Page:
Writing is a strange and solitary activity. There are dispiriting times when you start working on the first few pages of a novel. Every day, you have the feeling you are on the wrong track. This creates a strong urge to go back and follow a different path. It is important not to give in to this urge, but to keep going. It is a little like driving a car at night, in winter, on ice, with zero visibility. You have no choice, you cannot go into reverse, you must keep going forward while telling yourself that all will be well when the road becomes more stable and the fog lifts.—From Patrick Modiano's lecture when receiving the Nobel Prize in Literature [Original French, Swedish and video] which is about cities, old telephone directories but mostly about writing, how to do it and what it's like.
2014 Nobel Prize in Literature Goes to Patrick Modiano who is a French novelist and memoir writer. This article from 2011 is a good overview over his career and life. He was born in Italy to a Jewish father and a Belgian mother. Much of his writing deals with recent Jewish history such as in the book Dora Bruder. His detective novel Missing Person, which won the Prix Goncourt in 1978, has been called a postmodern mystery novel.
Novelist Gabriel García Márquez has died at the age of 87. A giant of Latin American literature, he had struggled with lymphatic cancer and likely dementia (previously) in his latter years. To honor his memory, The Paris Review has reposted their interview with García Márquez from 1981, the year before he won the Nobel Prize for Literature.
Alice Munro has won the Nobel Prize in Literature. Munro is praised by the Swedish Academy as a "master of the contemporary short story." You can read a long interview with her at the Paris Review website and read some of her short fiction at The New Yorker's website: Amundsen, Gravel, Face, Deep-Holes, Free Radicals, Dimension, Wenlock Edge, The View from Castle Rock, Passion, Runaway and The Bear Came Over the Mountain.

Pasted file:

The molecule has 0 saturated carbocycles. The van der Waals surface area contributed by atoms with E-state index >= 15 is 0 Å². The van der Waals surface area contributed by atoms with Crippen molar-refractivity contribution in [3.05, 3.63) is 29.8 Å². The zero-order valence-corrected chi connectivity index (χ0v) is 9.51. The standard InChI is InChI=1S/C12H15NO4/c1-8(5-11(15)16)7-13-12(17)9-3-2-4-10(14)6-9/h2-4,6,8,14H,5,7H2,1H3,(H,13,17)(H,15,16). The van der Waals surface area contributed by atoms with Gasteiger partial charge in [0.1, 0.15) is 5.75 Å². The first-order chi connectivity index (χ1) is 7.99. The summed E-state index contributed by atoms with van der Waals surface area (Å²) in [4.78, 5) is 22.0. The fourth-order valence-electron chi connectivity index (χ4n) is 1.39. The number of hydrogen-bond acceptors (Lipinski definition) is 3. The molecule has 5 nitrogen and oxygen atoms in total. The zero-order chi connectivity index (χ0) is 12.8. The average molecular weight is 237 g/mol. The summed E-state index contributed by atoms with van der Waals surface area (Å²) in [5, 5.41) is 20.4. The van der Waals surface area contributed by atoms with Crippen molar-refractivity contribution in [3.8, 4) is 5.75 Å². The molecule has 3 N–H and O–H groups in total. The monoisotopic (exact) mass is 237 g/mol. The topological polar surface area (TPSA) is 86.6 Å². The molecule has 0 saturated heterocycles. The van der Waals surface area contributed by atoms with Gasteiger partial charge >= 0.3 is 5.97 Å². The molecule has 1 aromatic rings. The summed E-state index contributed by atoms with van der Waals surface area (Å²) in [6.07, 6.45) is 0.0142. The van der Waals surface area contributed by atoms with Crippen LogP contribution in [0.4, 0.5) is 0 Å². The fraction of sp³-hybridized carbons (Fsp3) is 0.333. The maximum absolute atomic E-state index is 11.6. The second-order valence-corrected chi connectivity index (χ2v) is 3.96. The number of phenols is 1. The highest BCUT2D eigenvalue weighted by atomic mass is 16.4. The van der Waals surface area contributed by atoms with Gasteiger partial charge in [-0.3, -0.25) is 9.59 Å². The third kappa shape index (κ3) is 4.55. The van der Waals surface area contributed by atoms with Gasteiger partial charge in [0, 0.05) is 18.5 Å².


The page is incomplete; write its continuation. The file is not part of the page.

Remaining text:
We introduced UNZ.org before but it's probably worth revisiting for a vein of gold, the Nobel Prize Library (1971), which contains full modern translations of significant works of 20th century literature. For example [more inside]
Mo Yan has been awarded the 2012 Nobel Prize in Literature. A Chinese novelist, born as Guan Moye, his pen name means "don't speak." His most famous novel, Red Sorghum: A Novel of China, was turned into an acclaimed film in 1987. Here are some interviews with Mo Yan: Granta, National Endowment for the Humanities and Paper Republic. Speculation was rife in China before the announcement whether Mo Yan would receive it, and the matter was controversial. For people who haven't read any books by Mo Yan, the Swedish Academy recommends Garlic Ballads [NYT]. For more news over the day, keep an eye on The Literary Saloon and The Guardian's liveblog.
Swedish poet Tomas Tranströmer has been awarded the 2011 Nobel Prize in Literature. His poetry has been translated into more than five dozen languages and is the living poet who has been translated most into English. He received the Griffin Poetry Prize in 2007, and the award page is a pretty extensive source of information. Below the cut I'll include a few of his poems that I've found online, but the best place to start is the poetry section of his website, where you'll also find an interview, video, audio and a list of English translations. Tom Slegh wrote an appreciation of Tranströmer and Mary Karr and Christopher Robinson discuss him briefly on Poetry Fix, and read two of his poems. [more inside]
An American writer hasn't won the Nobel Prize for Literature since 1993 (Toni Morrison). Slate's Alexander Nazaryan tells us why: "The rising generation of writers behind Oates, Roth and DeLillo are dominated by Great Male Narcissists — even the writers who aren’t male (or white)."
"[H]e goes on and on and on about the same subject in almost every single book. It's as though he's sitting on your face and you can't breathe." As expected, Philip Roth (bibliography) won the Man Booker International Prize today. Perhaps not unexpectedly, one of the judges quit rather than award it to him. Was she so wrong? Should they give Roth the Nobel Prize already?